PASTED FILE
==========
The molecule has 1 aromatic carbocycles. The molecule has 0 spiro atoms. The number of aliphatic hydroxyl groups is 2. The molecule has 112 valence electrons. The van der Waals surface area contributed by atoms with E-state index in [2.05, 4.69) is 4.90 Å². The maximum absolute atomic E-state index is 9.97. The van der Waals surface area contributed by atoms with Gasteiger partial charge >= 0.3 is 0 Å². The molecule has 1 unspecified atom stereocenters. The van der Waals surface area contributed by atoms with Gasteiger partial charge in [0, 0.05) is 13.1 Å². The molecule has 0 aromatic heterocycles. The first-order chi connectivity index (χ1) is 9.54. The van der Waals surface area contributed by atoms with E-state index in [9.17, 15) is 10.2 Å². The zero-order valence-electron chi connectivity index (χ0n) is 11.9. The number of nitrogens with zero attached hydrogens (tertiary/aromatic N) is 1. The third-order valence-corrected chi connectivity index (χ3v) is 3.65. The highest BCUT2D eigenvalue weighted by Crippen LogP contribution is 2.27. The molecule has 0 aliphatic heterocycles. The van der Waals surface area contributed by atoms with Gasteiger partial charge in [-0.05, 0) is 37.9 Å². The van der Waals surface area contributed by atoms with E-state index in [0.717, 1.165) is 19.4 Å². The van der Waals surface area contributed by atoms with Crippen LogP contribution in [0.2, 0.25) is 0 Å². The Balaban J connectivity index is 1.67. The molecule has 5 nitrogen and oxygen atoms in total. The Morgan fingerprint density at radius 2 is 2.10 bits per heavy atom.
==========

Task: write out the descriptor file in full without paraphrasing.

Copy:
The molecule has 1 aromatic carbocycles. The molecule has 0 spiro atoms. The number of aliphatic hydroxyl groups is 2. The molecule has 112 valence electrons. The van der Waals surface area contributed by atoms with E-state index in [2.05, 4.69) is 4.90 Å². The maximum absolute atomic E-state index is 9.97. The van der Waals surface area contributed by atoms with Gasteiger partial charge >= 0.3 is 0 Å². The molecule has 1 unspecified atom stereocenters. The van der Waals surface area contributed by atoms with Gasteiger partial charge in [0, 0.05) is 13.1 Å². The molecule has 0 aromatic heterocycles. The first-order chi connectivity index (χ1) is 9.54. The van der Waals surface area contributed by atoms with E-state index in [9.17, 15) is 10.2 Å². The zero-order valence-electron chi connectivity index (χ0n) is 11.9. The number of nitrogens with zero attached hydrogens (tertiary/aromatic N) is 1. The third-order valence-corrected chi connectivity index (χ3v) is 3.65. The highest BCUT2D eigenvalue weighted by Crippen LogP contribution is 2.27. The molecule has 0 aliphatic heterocycles. The van der Waals surface area contributed by atoms with Gasteiger partial charge in [-0.05, 0) is 37.9 Å². The van der Waals surface area contributed by atoms with E-state index in [0.717, 1.165) is 19.4 Å². The van der Waals surface area contributed by atoms with Crippen LogP contribution in [0.2, 0.25) is 0 Å². The Balaban J connectivity index is 1.67. The molecule has 5 nitrogen and oxygen atoms in total. The Morgan fingerprint density at radius 2 is 2.10 bits per heavy atom.